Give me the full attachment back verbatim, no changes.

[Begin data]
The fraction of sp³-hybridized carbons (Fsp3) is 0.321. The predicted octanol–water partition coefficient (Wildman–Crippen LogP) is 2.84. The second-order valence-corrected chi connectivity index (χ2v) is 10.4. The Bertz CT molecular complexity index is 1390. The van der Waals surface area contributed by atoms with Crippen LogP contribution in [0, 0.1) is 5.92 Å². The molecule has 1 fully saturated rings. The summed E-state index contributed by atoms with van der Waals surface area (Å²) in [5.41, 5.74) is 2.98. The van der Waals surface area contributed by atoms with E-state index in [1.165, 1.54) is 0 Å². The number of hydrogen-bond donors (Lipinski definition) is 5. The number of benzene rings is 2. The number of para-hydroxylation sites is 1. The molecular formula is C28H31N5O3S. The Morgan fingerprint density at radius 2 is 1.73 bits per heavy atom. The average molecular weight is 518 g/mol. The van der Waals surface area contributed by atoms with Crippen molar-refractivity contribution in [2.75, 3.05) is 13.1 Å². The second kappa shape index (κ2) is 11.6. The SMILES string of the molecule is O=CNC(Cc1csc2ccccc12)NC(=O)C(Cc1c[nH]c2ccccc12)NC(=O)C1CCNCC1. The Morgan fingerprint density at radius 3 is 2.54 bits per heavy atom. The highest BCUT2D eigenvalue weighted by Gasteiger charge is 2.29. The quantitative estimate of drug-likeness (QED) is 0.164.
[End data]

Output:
The fraction of sp³-hybridized carbons (Fsp3) is 0.321. The predicted octanol–water partition coefficient (Wildman–Crippen LogP) is 2.84. The second-order valence-corrected chi connectivity index (χ2v) is 10.4. The Bertz CT molecular complexity index is 1390. The van der Waals surface area contributed by atoms with Crippen LogP contribution in [0, 0.1) is 5.92 Å². The molecule has 1 fully saturated rings. The summed E-state index contributed by atoms with van der Waals surface area (Å²) in [5.41, 5.74) is 2.98. The van der Waals surface area contributed by atoms with E-state index in [1.165, 1.54) is 0 Å². The number of hydrogen-bond donors (Lipinski definition) is 5. The number of benzene rings is 2. The number of para-hydroxylation sites is 1. The molecular formula is C28H31N5O3S. The Morgan fingerprint density at radius 2 is 1.73 bits per heavy atom. The average molecular weight is 518 g/mol. The van der Waals surface area contributed by atoms with Crippen molar-refractivity contribution in [2.75, 3.05) is 13.1 Å². The second kappa shape index (κ2) is 11.6. The SMILES string of the molecule is O=CNC(Cc1csc2ccccc12)NC(=O)C(Cc1c[nH]c2ccccc12)NC(=O)C1CCNCC1. The Morgan fingerprint density at radius 3 is 2.54 bits per heavy atom. The highest BCUT2D eigenvalue weighted by Gasteiger charge is 2.29. The quantitative estimate of drug-likeness (QED) is 0.164.